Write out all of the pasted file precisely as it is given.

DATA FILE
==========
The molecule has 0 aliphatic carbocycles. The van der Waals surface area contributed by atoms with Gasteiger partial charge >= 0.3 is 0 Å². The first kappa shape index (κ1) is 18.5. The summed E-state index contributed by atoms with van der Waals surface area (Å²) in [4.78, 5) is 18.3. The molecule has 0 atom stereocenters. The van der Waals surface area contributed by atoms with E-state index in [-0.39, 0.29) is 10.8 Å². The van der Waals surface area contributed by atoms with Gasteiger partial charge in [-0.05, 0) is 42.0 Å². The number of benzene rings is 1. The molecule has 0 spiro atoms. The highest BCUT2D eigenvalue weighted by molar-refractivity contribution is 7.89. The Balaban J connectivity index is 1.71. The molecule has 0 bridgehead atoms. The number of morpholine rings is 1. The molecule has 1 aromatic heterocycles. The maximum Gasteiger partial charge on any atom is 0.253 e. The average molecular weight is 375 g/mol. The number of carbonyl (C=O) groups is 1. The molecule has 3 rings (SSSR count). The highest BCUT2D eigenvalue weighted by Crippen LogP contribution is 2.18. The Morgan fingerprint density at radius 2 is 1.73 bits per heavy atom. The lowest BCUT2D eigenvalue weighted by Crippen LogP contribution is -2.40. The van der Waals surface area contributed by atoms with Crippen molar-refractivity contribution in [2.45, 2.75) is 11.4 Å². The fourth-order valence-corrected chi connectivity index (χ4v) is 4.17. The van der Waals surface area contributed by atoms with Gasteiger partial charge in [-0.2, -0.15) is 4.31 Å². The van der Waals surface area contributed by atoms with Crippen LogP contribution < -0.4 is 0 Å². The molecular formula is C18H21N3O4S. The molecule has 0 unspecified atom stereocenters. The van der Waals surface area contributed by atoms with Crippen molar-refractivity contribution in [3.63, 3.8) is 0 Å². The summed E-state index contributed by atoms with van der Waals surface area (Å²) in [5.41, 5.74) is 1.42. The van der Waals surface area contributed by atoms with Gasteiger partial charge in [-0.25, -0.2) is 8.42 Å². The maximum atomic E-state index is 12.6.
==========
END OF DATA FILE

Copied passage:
The molecule has 0 aliphatic carbocycles. The van der Waals surface area contributed by atoms with Gasteiger partial charge >= 0.3 is 0 Å². The first kappa shape index (κ1) is 18.5. The summed E-state index contributed by atoms with van der Waals surface area (Å²) in [4.78, 5) is 18.3. The molecule has 0 atom stereocenters. The van der Waals surface area contributed by atoms with E-state index in [-0.39, 0.29) is 10.8 Å². The van der Waals surface area contributed by atoms with Gasteiger partial charge in [-0.05, 0) is 42.0 Å². The number of benzene rings is 1. The molecule has 0 spiro atoms. The highest BCUT2D eigenvalue weighted by molar-refractivity contribution is 7.89. The Balaban J connectivity index is 1.71. The molecule has 0 bridgehead atoms. The number of morpholine rings is 1. The molecule has 1 aromatic heterocycles. The maximum Gasteiger partial charge on any atom is 0.253 e. The average molecular weight is 375 g/mol. The number of carbonyl (C=O) groups is 1. The molecule has 3 rings (SSSR count). The highest BCUT2D eigenvalue weighted by Crippen LogP contribution is 2.18. The Morgan fingerprint density at radius 2 is 1.73 bits per heavy atom. The lowest BCUT2D eigenvalue weighted by Crippen LogP contribution is -2.40. The van der Waals surface area contributed by atoms with Crippen molar-refractivity contribution in [2.45, 2.75) is 11.4 Å². The fourth-order valence-corrected chi connectivity index (χ4v) is 4.17. The van der Waals surface area contributed by atoms with Gasteiger partial charge in [-0.2, -0.15) is 4.31 Å². The van der Waals surface area contributed by atoms with Crippen LogP contribution < -0.4 is 0 Å². The molecular formula is C18H21N3O4S. The molecule has 0 unspecified atom stereocenters. The van der Waals surface area contributed by atoms with Crippen molar-refractivity contribution in [3.63, 3.8) is 0 Å². The summed E-state index contributed by atoms with van der Waals surface area (Å²) in [5.41, 5.74) is 1.42. The van der Waals surface area contributed by atoms with Gasteiger partial charge in [-0.25, -0.2) is 8.42 Å². The maximum atomic E-state index is 12.6.